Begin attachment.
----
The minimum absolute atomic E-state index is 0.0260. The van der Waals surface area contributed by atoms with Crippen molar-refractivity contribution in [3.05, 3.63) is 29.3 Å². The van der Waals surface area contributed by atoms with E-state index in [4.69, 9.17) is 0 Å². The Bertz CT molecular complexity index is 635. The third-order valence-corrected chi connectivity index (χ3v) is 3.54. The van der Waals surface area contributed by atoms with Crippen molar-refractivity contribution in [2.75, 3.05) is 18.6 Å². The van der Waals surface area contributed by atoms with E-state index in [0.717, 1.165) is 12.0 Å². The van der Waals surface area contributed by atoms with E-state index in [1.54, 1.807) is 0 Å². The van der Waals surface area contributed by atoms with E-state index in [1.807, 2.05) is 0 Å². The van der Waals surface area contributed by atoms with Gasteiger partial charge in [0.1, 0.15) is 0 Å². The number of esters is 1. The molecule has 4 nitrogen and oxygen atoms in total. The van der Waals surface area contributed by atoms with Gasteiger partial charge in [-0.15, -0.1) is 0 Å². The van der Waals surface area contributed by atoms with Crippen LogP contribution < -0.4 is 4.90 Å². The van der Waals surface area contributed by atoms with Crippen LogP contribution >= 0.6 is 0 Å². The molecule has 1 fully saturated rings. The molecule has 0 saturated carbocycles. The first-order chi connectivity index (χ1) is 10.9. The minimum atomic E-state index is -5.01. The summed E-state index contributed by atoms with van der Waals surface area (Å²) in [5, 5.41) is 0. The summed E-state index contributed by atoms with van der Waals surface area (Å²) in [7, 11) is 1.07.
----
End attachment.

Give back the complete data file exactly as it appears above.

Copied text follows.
The minimum absolute atomic E-state index is 0.0260. The van der Waals surface area contributed by atoms with Crippen molar-refractivity contribution in [3.05, 3.63) is 29.3 Å². The van der Waals surface area contributed by atoms with E-state index in [4.69, 9.17) is 0 Å². The Bertz CT molecular complexity index is 635. The third-order valence-corrected chi connectivity index (χ3v) is 3.54. The van der Waals surface area contributed by atoms with Crippen molar-refractivity contribution in [2.75, 3.05) is 18.6 Å². The van der Waals surface area contributed by atoms with E-state index in [0.717, 1.165) is 12.0 Å². The van der Waals surface area contributed by atoms with E-state index in [1.54, 1.807) is 0 Å². The van der Waals surface area contributed by atoms with E-state index in [1.807, 2.05) is 0 Å². The van der Waals surface area contributed by atoms with Gasteiger partial charge in [0.1, 0.15) is 0 Å². The number of esters is 1. The molecule has 4 nitrogen and oxygen atoms in total. The van der Waals surface area contributed by atoms with Gasteiger partial charge in [-0.15, -0.1) is 0 Å². The van der Waals surface area contributed by atoms with Crippen LogP contribution < -0.4 is 4.90 Å². The van der Waals surface area contributed by atoms with Crippen LogP contribution >= 0.6 is 0 Å². The molecule has 1 fully saturated rings. The molecule has 0 saturated carbocycles. The first-order chi connectivity index (χ1) is 10.9. The minimum atomic E-state index is -5.01. The summed E-state index contributed by atoms with van der Waals surface area (Å²) in [5, 5.41) is 0. The summed E-state index contributed by atoms with van der Waals surface area (Å²) in [7, 11) is 1.07.